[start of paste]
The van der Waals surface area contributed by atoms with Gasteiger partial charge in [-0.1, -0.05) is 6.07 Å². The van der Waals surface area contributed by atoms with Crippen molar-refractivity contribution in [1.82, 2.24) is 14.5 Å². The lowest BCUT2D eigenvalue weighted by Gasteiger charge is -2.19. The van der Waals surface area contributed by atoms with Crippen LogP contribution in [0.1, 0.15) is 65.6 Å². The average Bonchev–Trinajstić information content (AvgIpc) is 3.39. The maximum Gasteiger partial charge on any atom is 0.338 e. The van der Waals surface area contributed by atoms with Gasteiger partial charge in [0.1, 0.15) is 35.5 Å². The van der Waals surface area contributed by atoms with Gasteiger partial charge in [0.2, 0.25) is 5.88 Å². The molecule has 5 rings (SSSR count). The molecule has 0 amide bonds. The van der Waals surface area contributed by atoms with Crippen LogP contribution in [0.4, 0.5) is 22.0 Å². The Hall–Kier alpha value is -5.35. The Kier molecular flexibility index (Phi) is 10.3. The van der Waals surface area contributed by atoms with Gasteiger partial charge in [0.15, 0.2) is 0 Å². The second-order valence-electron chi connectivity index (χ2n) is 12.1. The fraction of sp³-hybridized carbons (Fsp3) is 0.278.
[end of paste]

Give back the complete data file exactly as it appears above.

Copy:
The van der Waals surface area contributed by atoms with Gasteiger partial charge in [-0.1, -0.05) is 6.07 Å². The van der Waals surface area contributed by atoms with Crippen molar-refractivity contribution in [1.82, 2.24) is 14.5 Å². The lowest BCUT2D eigenvalue weighted by Gasteiger charge is -2.19. The van der Waals surface area contributed by atoms with Crippen LogP contribution in [0.1, 0.15) is 65.6 Å². The average Bonchev–Trinajstić information content (AvgIpc) is 3.39. The maximum Gasteiger partial charge on any atom is 0.338 e. The van der Waals surface area contributed by atoms with Gasteiger partial charge in [0.1, 0.15) is 35.5 Å². The van der Waals surface area contributed by atoms with Gasteiger partial charge in [0.2, 0.25) is 5.88 Å². The molecule has 5 rings (SSSR count). The molecule has 0 amide bonds. The van der Waals surface area contributed by atoms with Crippen LogP contribution in [0.4, 0.5) is 22.0 Å². The Hall–Kier alpha value is -5.35. The Kier molecular flexibility index (Phi) is 10.3. The van der Waals surface area contributed by atoms with Gasteiger partial charge in [0.15, 0.2) is 0 Å². The second-order valence-electron chi connectivity index (χ2n) is 12.1. The fraction of sp³-hybridized carbons (Fsp3) is 0.278.